Developing a Healthy Media Diet

I used to turn on the news when I got out of the shower in the morning and consume it with breakfast. I don’t do that anymore. Instead, after showering, I spend some time in quiet meditation thanking my creator, for the gift of a new day and and asking for guidance on how to be of service to our mother earth and those I will meet this day. That usually takes about a half hour. Then I sit down for breakfast. Sometimes I meditate before my shower giving me more time to peacefully glide into a new day.

After breakfast I head to my computer and that’s when the confusion starts. What should I do first—read Facebook, check my email, go to Twitter or do some writing? As of today, I don’t have a healthy routine or a comfortable answer to that question, and hence this post. I’m hoping your will share your experience.

Jihil Jolly in an August 20, 2014 article How to establish a media diet suggests we ask ourselves three things when consuming news:

  1. Why am I consuming this news?
  2. What is the most effective way for me to consume news?
  3. Do I want to act on this news?

These questions along with Lara Setrakian January 2017 TED Talk above: We have to resist the temptation to use fear for ratings suggests media has some responsibilities here. Lara presents three simple steps that the media need to do:

  1. Learn from people on the ground
  2. A hypocratic oath for reporters to “Do no harm:
  3. Embrace complexity

She also suggests that, realizing media’s obsession with ratings, we can play our little part in making them responsive by first, identifying those who present facts, follow them, rewarding them with the ratings they seek. At the same time, we can stop listening to fear mongers denying them the ratings they so desperately need to continue in business.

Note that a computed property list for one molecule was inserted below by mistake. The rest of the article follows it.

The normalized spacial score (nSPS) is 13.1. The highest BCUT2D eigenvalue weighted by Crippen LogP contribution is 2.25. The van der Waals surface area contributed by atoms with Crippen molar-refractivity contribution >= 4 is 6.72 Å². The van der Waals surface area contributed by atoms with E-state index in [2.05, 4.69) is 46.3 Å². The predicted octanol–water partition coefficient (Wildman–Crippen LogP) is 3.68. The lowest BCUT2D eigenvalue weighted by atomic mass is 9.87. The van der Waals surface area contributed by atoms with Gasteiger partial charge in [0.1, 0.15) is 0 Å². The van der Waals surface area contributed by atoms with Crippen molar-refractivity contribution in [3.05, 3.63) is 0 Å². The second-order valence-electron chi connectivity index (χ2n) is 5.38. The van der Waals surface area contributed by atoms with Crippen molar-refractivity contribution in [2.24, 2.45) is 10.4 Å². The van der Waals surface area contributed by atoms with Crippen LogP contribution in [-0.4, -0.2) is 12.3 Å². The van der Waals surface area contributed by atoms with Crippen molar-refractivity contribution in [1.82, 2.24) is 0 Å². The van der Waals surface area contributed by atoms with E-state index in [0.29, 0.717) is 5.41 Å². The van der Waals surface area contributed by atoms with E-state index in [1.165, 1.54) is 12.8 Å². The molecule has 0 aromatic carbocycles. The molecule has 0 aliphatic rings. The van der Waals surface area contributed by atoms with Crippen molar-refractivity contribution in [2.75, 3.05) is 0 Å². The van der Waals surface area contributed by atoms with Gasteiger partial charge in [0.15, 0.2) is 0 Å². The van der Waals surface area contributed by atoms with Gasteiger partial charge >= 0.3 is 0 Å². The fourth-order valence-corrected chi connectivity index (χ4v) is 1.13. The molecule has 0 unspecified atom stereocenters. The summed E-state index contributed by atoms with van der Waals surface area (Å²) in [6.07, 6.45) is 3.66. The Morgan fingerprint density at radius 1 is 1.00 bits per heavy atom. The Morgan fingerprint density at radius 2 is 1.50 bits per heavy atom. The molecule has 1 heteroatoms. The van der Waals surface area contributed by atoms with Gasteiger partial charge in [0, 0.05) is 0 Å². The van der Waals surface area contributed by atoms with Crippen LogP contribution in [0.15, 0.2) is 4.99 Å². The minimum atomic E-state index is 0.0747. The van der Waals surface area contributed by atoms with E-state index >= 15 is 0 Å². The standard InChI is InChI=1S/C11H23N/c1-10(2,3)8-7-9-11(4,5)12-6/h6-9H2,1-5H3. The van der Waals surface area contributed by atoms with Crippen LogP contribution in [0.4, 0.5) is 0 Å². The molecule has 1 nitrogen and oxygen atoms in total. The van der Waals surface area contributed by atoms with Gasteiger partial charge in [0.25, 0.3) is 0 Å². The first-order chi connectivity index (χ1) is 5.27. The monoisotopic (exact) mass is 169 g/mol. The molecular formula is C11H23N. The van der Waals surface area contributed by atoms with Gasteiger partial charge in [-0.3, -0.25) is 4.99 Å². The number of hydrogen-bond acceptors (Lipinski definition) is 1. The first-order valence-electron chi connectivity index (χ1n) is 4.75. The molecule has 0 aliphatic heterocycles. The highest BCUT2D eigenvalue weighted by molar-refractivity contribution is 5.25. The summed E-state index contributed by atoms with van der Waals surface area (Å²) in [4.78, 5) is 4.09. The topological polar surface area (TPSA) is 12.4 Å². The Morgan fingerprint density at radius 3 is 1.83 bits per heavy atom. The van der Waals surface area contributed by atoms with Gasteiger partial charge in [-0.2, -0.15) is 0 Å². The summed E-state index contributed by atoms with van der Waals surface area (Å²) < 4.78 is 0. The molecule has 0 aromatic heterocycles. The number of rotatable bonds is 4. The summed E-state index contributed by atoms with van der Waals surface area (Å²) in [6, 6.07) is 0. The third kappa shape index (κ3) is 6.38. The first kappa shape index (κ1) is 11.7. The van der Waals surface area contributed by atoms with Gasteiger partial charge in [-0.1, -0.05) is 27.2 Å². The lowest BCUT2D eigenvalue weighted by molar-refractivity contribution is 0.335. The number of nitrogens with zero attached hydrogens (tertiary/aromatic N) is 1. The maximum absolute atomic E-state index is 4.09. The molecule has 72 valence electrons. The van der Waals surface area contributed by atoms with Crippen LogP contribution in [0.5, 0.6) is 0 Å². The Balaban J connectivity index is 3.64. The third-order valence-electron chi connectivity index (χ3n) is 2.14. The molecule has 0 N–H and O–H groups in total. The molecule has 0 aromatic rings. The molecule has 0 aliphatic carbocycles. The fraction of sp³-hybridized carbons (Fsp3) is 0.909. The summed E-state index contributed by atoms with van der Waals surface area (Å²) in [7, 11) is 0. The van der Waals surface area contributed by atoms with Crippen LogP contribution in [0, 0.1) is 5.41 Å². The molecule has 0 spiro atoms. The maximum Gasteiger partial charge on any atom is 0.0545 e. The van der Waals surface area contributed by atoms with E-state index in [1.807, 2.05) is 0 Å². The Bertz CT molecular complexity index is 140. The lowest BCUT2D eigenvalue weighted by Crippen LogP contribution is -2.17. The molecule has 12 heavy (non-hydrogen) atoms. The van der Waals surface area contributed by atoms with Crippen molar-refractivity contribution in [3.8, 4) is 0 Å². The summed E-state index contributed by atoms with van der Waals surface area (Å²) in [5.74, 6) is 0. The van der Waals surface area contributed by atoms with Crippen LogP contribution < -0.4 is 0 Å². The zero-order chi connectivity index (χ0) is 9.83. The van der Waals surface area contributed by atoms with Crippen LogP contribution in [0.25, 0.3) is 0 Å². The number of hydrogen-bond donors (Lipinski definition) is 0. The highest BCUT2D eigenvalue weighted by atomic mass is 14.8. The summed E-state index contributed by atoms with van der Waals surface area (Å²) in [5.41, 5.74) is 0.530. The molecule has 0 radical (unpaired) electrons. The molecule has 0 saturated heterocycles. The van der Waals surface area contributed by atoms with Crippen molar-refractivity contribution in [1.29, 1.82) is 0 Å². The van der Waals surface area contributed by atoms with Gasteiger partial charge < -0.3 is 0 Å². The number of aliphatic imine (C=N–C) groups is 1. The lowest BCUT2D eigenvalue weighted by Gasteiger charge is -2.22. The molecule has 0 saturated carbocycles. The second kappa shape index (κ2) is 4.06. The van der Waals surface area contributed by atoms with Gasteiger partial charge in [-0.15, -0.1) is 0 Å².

Maybe you’ve already answered these questions for yourself. If you have any suggestions of good news sources, or of answers to Ms. Jolly’s questions above, please share by commenting below.

Dan O'Donnell
Dan O’Donnell

Dan O’Donnell, a layman has covenanted with the Chicago Community. In addition to the standard covenant, Dan promises to work at connecting all partners known and unknown, to a conscious following the the way of Jesus, the way of the cross which Dan believes transforms all failure, democratizing the human journey

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Tell Your Story/Listen to Mine

Coming home from a political rally downtown I wondered to myself if there was any hope. Can we as a country ever come together? Can we stop our verbal attacks on each other just long enough to listen for a moment? How can we as Max Ehrmann suggests in his Desiderata “Go placidly amid the noise and haste, and remember what peace there may be in silence.” A possible answer came when I later watched and listened to Deeyah Khan’s April 2016 What we don’t know about Europe’s Muslim kids.

Deeyah has received awards for her documentary films and is the founder of Fuse, a company that gets minorities to tell their stories. Deyah’s story which she shares above is moving and truly for those of us that think in those terms, the Way of the Cross today. She also shares her discovery that the perpetrators of violence are themselves wounded persons and that if we are ever to move beyond more violence, we must learn to listen and understand.

In her TEDxExeter talk she quotes the African proverb: “If the young are not initiated into the village, they will burn it down just to feel its warmth.” While Deeyah is addressing the Muslim community, she could just as well be addressing Chicago, the Catholic Church, the schools…. We must she insists learn to relate and understand each other and listen to our young.

I believe the answer to my initial question, can we ever come together is—yes. We can if we come together to tell your stories and just as important listen to others’ stories with the same compassion we hope to receive when we tell ours.

Dan O'Donnell
Dan O’Donnell

Dan O’Donnell, a layman has covenanted with the Chicago Community. In addition to the standard covenant, Dan promises to work at connecting all partners known and unknown, to a conscious following the the way of Jesus, the way of the cross which Dan believes transforms all failure, democratizing the human journey